9. A time domain reflectometer as claimed in any preceding claim, wherein the means for analysing includes an algorithm for initially determining the location of the reflected pulse or pulses and for confirming that the pulse or pulses represent a fault in the transmission media.
10. A time domain reflectometer as claimed in any preceding claim, wherein the means for analysing includes a centre of mass algorithm for determining more accurately the level of impedance change.
11. A time domain reflectometer as claimed in any preceding claim, wherein the means for analysing includes a cross correlation algorithm for more accurately determining the location of a pulse or pulses.
12. A time domain reflectometer as claimed in any preceding claim designed as a fully integrated ASIC.
13. A time domain reflectometer as claimed in any preceding claim which can be used with a transmission medium that also has AC or DC power or data being transmitted in the transmission medium at the same time as the test is being conducted.
14. A time domain reflectometer as claimed in any preceding claim, further comprising means for providing an impedance map of an individual cable or harness of installation under test.
15. A time domain reflectometer as claimed in any preceding claim, further comprising a receiving circuit connected to the multiplexer, the multiplexer being controllable to route reflected signals from the selected output to the receiving circuit, wherein the receiving circuit is connected to a sample and hold circuit for sampling received signals.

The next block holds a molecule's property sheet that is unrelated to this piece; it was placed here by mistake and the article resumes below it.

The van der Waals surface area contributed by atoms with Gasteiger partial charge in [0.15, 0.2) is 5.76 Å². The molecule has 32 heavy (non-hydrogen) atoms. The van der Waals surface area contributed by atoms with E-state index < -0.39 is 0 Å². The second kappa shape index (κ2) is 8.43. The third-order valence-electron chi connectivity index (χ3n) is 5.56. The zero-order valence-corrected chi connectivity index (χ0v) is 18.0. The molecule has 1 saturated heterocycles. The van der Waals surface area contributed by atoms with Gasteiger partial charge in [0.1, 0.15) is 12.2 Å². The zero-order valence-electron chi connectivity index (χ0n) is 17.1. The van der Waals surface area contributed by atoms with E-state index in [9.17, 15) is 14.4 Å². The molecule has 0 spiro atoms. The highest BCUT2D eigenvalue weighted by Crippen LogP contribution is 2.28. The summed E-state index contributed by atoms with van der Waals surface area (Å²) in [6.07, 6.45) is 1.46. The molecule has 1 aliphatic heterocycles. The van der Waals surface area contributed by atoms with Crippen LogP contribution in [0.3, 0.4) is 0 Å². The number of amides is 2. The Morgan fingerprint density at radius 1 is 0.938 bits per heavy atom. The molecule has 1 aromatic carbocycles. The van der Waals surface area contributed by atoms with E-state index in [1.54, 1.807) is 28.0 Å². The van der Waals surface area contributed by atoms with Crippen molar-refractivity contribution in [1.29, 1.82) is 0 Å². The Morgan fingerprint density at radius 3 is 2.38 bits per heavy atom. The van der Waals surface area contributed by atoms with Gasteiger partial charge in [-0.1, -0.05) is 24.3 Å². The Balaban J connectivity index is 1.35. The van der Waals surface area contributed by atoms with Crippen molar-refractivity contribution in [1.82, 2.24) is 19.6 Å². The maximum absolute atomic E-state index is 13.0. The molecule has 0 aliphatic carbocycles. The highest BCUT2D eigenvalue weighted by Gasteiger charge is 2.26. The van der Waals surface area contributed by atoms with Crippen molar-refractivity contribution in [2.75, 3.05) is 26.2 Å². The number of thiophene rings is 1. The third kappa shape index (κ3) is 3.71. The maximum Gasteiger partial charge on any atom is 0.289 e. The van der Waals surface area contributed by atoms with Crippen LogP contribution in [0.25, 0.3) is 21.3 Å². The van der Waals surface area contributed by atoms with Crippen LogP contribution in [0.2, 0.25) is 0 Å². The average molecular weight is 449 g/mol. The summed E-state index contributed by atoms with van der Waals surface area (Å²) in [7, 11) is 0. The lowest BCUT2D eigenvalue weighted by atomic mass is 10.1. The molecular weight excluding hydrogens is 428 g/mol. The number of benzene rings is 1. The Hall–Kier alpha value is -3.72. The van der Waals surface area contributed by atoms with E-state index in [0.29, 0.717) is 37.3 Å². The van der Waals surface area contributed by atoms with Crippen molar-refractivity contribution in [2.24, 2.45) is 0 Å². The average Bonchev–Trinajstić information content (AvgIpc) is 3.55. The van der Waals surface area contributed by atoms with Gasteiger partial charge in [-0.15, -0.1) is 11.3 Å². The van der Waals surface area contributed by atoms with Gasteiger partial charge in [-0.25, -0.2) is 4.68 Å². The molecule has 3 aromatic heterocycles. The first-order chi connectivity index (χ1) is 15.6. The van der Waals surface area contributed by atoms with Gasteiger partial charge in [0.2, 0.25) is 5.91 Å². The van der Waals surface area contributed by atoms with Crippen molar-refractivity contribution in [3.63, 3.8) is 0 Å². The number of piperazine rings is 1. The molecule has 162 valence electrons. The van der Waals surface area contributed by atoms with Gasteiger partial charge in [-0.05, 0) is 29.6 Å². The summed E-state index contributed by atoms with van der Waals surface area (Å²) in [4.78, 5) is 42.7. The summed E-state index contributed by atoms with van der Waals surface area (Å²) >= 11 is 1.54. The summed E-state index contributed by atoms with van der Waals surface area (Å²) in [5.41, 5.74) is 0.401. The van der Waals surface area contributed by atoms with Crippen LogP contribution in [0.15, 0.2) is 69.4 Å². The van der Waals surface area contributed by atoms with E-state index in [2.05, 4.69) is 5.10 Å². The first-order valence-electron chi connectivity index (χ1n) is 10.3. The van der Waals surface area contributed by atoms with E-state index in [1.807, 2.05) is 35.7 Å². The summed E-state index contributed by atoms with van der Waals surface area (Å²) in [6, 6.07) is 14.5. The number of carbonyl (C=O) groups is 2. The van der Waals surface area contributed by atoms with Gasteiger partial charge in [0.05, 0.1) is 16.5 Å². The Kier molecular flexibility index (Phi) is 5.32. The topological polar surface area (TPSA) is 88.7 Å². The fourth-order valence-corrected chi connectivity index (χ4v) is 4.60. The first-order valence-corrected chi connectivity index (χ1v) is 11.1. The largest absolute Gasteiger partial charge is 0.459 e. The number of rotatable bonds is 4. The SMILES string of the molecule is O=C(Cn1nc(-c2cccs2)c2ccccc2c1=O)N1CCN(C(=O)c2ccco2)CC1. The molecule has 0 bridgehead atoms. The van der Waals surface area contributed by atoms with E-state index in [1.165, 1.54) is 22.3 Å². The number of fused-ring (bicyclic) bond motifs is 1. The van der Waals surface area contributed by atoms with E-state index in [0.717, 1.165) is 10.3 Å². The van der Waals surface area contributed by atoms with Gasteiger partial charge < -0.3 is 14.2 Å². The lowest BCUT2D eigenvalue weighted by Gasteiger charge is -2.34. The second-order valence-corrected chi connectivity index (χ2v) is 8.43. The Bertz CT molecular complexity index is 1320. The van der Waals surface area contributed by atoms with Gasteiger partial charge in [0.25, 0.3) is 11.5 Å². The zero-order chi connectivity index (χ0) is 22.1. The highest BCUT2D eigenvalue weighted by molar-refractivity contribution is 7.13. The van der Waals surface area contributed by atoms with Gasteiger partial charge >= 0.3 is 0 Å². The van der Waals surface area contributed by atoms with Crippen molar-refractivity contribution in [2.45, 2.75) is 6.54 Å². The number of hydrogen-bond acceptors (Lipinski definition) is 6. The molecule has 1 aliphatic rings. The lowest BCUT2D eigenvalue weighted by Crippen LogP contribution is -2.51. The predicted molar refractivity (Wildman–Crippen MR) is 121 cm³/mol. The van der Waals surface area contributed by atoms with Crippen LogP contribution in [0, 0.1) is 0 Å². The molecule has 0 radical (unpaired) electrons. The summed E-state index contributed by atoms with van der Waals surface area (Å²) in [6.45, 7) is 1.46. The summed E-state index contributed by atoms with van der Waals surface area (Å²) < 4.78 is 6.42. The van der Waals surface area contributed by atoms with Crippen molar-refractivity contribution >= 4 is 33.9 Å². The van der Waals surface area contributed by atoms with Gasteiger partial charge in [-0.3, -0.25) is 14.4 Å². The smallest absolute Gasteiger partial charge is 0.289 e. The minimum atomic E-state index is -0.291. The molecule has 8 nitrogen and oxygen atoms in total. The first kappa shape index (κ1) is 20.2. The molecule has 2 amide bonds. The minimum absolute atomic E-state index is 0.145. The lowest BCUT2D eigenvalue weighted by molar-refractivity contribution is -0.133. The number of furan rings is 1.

16. A time domain reflectometer as claimed in claim 15, further comprising a controller arranged to control the multiplexer to determine and establish signal routing paths from the transmitter to the selected output, wherein the controller is arranged to accept an input selecting the output to be tested, to control the multiplexer to establish a signal routing path from the transmitter to the selected output, determine and establish a signal routing return path from the selected output to the receiving circuit.
17. A time domain reflectometer as claimed in claim 16, further comprising a ground node connected to the multiplexer, wherein the multiplexer is controllable to route signals from the transmission media to the selected ground node.
18. A time domain reflectometer as claimed in claim 17, wherein the controller is arranged to switch between each output to determine closest impedance to the selected output and to establish the return path and hence the signal routing path between the output, return path and ground node.
19. A time domain reflectometry method comprising the steps of:
a) transmitting a signal down a transmission medium;
b) monitoring for transmitted signals reflected in the transmission medium;
c) measuring time expired since transmission;
wherein upon detection of a transmitted signal reflected in the transmission medium,
d) recording time expired since transmission;
e) sampling and processing reflected pulse or pulses;
f) determining pulse characteristics for all reflected pulses;
g) comparing all reflected pulses with threshold values;
h) transmitting a further signal down the transmission medium;
i) monitoring at a higher resolution for transmitted signals reflected in the transmission medium, the resolution being dependent on the comparison in g).
20. A method as claimed in claim 19, further comprising the steps of repeating steps h) and i) a number of times at increasing resolution levels.
21. A method as claimed in claim 19 or 20, further comprising adjusting the thresholds to compensate for noise.
22. A method as claimed in any one of claims 19 to 21, further comprising applying a centre of mass algorithm to a reflected pulse area.
23. A method as claimed in any one of claims 19 to 22, further comprising applying a cross correlation algorithm to a reflected pulse and a delayed version of the reflected pulse.
24. A time domain reflectometry method comprising the steps of: